One Last Postcard From Camp: Wishful Thinking

This month finds me at a bit of a loose end.

My Camp NaNoWriMo experiment was not entirely successful, nor entirely unsuccessful, so I’ve been left wondering where do I go from here?

Let’s break it down.

I didn’t finish Full Circle. That was the main goal of the month—to finally type THE END on this first draft—and that didn’t happen. It feels like I may have come close, but…I don’t know if that’s just wishful thinking on my part, or if it could possibly be true.

I do feel as though it may be worth my while to finish the FrankenWIP experiment, to follow this thread through to the end. It feels like, though this ending may need more finessing, it is, perhaps, heading in the right direction. Though I may need to circle the block a few times to find an open parking space or whatever, I am at least in the right neighborhood.

Of course, that could just be wishful thinking, too.

Back in June, I made a deal with myself. I had the thirty-one days of July to play around with FrankenWIP and do whatever I wanted—whatever I could think of—to try and finish the story.

Then—win, lose, or draw—the WIP would go into the metaphorical drawer for a while. If finished, it would stay there until January 2022. If not, it would depend upon any progress made on other writing projects (Don’t you love how I say that as though making progress on things is actually something I do?)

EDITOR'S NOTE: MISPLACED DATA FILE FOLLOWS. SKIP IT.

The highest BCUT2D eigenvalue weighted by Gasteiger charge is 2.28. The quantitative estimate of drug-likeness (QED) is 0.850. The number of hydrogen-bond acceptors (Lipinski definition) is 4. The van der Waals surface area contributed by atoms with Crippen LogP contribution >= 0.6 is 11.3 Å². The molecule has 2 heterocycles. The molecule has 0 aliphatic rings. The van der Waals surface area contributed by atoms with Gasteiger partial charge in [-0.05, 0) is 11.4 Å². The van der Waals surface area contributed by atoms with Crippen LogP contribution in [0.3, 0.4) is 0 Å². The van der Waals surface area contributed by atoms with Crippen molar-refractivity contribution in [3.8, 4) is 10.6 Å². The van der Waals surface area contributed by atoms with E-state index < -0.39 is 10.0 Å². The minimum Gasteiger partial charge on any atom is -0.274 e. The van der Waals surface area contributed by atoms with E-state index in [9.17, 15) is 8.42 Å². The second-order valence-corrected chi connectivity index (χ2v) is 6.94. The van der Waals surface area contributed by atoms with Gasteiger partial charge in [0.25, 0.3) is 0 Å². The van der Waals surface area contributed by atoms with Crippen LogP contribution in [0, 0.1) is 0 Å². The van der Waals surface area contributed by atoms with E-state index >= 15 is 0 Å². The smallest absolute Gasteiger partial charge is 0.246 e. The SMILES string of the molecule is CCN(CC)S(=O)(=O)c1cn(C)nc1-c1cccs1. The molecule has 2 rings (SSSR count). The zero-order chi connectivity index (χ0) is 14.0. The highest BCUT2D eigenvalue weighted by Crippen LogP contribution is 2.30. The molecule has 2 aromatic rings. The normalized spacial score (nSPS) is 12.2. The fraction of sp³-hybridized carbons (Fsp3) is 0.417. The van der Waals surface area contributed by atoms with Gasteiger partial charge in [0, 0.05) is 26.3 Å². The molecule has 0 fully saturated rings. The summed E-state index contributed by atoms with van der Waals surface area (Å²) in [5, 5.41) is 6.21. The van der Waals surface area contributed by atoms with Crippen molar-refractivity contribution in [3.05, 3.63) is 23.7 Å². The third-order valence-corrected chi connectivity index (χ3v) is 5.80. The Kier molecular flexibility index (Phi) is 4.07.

One way or another, this WIP was meant for the metaphorical drawer. Either because it was finished and didn’t need me to look at it anymore, or because I’d be so pissed off at my failure to finish it that I would need it to be in a safe space while I threw a world-class temper tantrum. ‘Cuz I’m mature like that.

But here’s the twist…I don’t actually feel the need to throw a tantrum at all. (I know. I’m shocked, too.) Don’t get me wrong—I’m not happy that I failed yet again to finish this stupid story, but I’m not nearly as upset by that fact as I thought I would be. I know it can’t be because I’m being some kind of reasonable adult about it (because that would never happen), so I wonder if that may be a sign that I have, at last, found the right road to the end and just need a little more time to get there.

Or again…that could just be wishful thinking. I could just need one more month. But I could just as easily need six more months. Or six more years. My ability to judge these things is really quite terrible, so I honestly have no way of knowing.